The Legend of Zelda: Link’s Awakening – The Bomb Arrows that appeared later in Twilight Princess are thought to have been the result of a glitch, though this has neither been confirmed nor denied by the creators.
Mortal Kombat – The characters Ermac and Skarlet were both rumored to be the result of a palette-swapping glitch, though Ed Boon has denied this.
Quake – The method of travelling known as strafejumping has become almost as well-known as rocket jumping.
World of Warcraft – The Corrupted Blood incident was studied by real-life scientists as a model for epidemic research, and possibly inspired the in-game “Great Zombie Plague of ’08.”
Halo – In the original game, aiming all the way down with a pistol would cause the head of the character model to revert back to level, even while their gun was pointed at the ground, making it appear that the character was “at ease.” This was famously used by Rooster Teeth in their Red vs. Blue machinima. Bungie fixed the bug in Halo 2 but added a new feature that would allow characters to hold their weapon in a neutral position.
Ninja Gaiden (NES) – Ryu was meant to climb by jumping between two different walls, but savvy players discovered that he could still gain elevation with only one wall. Levels that require single-wall climbing were added to the sequels.
Super Mario Bros. – A glitch that would allow Mario to jump again if he hit a wall in a specific manner is possibly the inspiration for his wall-jumping ability in the newer games. The ? Blocks that contain multiple coins are also thought to be inspired by a bug.
Painkiller and some Metroid games are designed in such a way that some secrets can only be found by abusing glitches in the game’s engine.
Tetris – The technique known as the T-Spin is thought to have originally been a glitch, and is now necessary for high-level play.
Warcraft 2 – An easy-to-perform glitch granting the player 100 extra Lumber at the beginning of a game became the standard opening in many official tournaments, as it allowed matches to get underway quicker.
Super Robot Wars Alpha 2 – A hilarious glitch causing Elzan V. Branstein’s theme to automatically override any other music when he appears was so well-received by the community, that it has since been written into every successive game in the franchTROMBE!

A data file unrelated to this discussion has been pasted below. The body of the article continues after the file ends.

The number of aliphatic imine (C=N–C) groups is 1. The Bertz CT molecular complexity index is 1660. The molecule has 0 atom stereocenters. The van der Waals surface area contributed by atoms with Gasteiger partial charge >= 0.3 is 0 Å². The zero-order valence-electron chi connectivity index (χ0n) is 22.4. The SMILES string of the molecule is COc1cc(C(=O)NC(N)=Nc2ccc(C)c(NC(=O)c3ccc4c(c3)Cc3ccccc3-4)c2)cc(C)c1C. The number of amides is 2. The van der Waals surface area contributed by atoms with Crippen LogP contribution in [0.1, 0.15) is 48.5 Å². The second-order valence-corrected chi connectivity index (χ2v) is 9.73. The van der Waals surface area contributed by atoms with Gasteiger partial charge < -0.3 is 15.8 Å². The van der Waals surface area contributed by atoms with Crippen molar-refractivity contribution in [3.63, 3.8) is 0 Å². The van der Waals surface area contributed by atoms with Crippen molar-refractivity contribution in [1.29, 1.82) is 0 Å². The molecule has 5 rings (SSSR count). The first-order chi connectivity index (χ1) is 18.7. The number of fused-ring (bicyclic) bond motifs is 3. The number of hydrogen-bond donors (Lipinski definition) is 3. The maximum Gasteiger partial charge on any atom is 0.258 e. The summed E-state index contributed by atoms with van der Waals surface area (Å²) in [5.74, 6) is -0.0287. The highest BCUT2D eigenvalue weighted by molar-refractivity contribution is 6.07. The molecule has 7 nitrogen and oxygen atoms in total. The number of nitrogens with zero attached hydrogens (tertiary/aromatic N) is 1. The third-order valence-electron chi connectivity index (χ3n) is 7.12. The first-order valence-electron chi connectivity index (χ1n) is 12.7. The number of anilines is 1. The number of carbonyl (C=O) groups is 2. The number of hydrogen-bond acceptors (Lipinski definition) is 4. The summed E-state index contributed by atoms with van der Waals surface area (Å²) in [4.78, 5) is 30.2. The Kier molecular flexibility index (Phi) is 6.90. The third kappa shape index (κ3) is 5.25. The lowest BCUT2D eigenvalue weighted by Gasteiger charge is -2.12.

Tiger Woods PGA Tour 08 – After a fan named Levinator25 posted a video of the in-game Tiger Woods hitting a golf ball while standing on water, EA Sports used this “Jesus Shot” in a commercial for the next game.
Half-Life 2 – The Combine Gunships are programmed to attack whatever currently represents the biggest threat (usually the player). However their AI decided that rockets are more dangerous than the person launching them, so they would shoot any flying rockets, requiring the player to guide them through erratic flight paths to score a hit. Valve liked this so much that they kept it in the game. Likewise, the sugar mill level of Left 4 Dead 2 with dozens of Witches was the result of a glitch that the developers enjoyed.
Bethesda games are typically replete with bugs, and Skyrim in particular is home to a plethora of hilarious glitches, many of which have notably not been patched.
Adventure – It’s hard to call it a “feature” per se, but the infamous “Created by Warren Robinett” room (read: the first video game easter egg ever) was accessed by intentionally triggering a glitch known as “sprite flickering,” which was a common bug up through the third generation of video games.
While glitches are usually seen by programmers as something to be avoided, the best developers know when to capitalize on a bug that makes their game more memorable. Just like with many movie scenes, sometimes the best moments aren’t in the script. I hope you enjoyed this look at particularly serendipitous bits of errant code, and if you have any [questions/comments/complaints that this list didn’t feature a single Tales game], feel free to drop by the Top 10 List Board or Gaming Symmetry to [ask/share/blame it on someone other than me].
List by Eesgooshee (02/26/2013)